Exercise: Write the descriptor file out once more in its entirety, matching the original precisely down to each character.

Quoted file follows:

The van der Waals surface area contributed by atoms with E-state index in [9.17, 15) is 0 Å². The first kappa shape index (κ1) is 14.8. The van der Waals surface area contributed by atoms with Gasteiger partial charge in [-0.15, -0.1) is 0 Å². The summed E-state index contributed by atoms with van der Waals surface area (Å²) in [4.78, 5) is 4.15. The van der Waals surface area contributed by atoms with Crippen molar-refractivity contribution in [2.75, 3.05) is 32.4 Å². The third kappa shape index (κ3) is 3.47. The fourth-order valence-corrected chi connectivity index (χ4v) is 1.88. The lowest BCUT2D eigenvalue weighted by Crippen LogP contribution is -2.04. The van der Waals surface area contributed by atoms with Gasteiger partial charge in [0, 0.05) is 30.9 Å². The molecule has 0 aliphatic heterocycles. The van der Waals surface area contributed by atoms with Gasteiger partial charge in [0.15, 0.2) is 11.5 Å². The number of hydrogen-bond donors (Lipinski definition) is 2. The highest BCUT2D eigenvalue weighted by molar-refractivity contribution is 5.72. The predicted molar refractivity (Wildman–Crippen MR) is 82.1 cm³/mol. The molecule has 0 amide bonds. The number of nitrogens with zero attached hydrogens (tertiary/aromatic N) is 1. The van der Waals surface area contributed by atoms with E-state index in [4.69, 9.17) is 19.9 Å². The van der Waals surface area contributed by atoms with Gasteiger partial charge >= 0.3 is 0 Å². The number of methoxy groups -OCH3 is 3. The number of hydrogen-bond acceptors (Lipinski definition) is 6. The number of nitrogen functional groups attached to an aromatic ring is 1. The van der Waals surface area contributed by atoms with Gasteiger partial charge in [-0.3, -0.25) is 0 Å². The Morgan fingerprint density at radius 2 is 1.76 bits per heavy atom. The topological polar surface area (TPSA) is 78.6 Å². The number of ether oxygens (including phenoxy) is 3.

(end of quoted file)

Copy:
The van der Waals surface area contributed by atoms with E-state index in [9.17, 15) is 0 Å². The first kappa shape index (κ1) is 14.8. The van der Waals surface area contributed by atoms with Gasteiger partial charge in [-0.15, -0.1) is 0 Å². The summed E-state index contributed by atoms with van der Waals surface area (Å²) in [4.78, 5) is 4.15. The van der Waals surface area contributed by atoms with Crippen molar-refractivity contribution in [2.75, 3.05) is 32.4 Å². The third kappa shape index (κ3) is 3.47. The fourth-order valence-corrected chi connectivity index (χ4v) is 1.88. The lowest BCUT2D eigenvalue weighted by Crippen LogP contribution is -2.04. The van der Waals surface area contributed by atoms with Gasteiger partial charge in [0, 0.05) is 30.9 Å². The molecule has 0 aliphatic heterocycles. The van der Waals surface area contributed by atoms with Gasteiger partial charge in [0.15, 0.2) is 11.5 Å². The number of hydrogen-bond donors (Lipinski definition) is 2. The highest BCUT2D eigenvalue weighted by molar-refractivity contribution is 5.72. The predicted molar refractivity (Wildman–Crippen MR) is 82.1 cm³/mol. The molecule has 0 amide bonds. The number of nitrogens with zero attached hydrogens (tertiary/aromatic N) is 1. The van der Waals surface area contributed by atoms with E-state index in [4.69, 9.17) is 19.9 Å². The van der Waals surface area contributed by atoms with Gasteiger partial charge >= 0.3 is 0 Å². The number of methoxy groups -OCH3 is 3. The number of hydrogen-bond acceptors (Lipinski definition) is 6. The number of nitrogen functional groups attached to an aromatic ring is 1. The van der Waals surface area contributed by atoms with Gasteiger partial charge in [-0.3, -0.25) is 0 Å². The Morgan fingerprint density at radius 2 is 1.76 bits per heavy atom. The topological polar surface area (TPSA) is 78.6 Å². The number of ether oxygens (including phenoxy) is 3.